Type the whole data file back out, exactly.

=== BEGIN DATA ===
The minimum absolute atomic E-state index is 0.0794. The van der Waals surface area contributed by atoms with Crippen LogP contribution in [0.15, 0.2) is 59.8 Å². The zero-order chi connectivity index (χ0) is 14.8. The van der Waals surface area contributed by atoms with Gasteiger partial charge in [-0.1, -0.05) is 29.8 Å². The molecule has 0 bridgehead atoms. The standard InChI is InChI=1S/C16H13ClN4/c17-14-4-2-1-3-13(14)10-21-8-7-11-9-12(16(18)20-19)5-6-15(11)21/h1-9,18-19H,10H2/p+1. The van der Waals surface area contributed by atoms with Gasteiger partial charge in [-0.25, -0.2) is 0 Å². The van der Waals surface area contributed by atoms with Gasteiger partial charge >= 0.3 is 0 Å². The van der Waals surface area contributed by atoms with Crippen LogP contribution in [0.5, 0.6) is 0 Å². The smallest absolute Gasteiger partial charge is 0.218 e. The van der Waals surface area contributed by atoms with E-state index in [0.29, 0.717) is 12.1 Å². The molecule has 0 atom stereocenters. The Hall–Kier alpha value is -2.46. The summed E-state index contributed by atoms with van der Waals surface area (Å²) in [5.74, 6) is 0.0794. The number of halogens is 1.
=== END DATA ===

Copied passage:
The minimum absolute atomic E-state index is 0.0794. The van der Waals surface area contributed by atoms with Crippen LogP contribution in [0.15, 0.2) is 59.8 Å². The zero-order chi connectivity index (χ0) is 14.8. The van der Waals surface area contributed by atoms with Gasteiger partial charge in [-0.1, -0.05) is 29.8 Å². The molecule has 0 bridgehead atoms. The standard InChI is InChI=1S/C16H13ClN4/c17-14-4-2-1-3-13(14)10-21-8-7-11-9-12(16(18)20-19)5-6-15(11)21/h1-9,18-19H,10H2/p+1. The van der Waals surface area contributed by atoms with Gasteiger partial charge in [-0.25, -0.2) is 0 Å². The van der Waals surface area contributed by atoms with Gasteiger partial charge >= 0.3 is 0 Å². The van der Waals surface area contributed by atoms with Crippen LogP contribution in [0.5, 0.6) is 0 Å². The smallest absolute Gasteiger partial charge is 0.218 e. The van der Waals surface area contributed by atoms with E-state index in [0.29, 0.717) is 12.1 Å². The molecule has 0 atom stereocenters. The Hall–Kier alpha value is -2.46. The summed E-state index contributed by atoms with van der Waals surface area (Å²) in [5.74, 6) is 0.0794. The number of halogens is 1.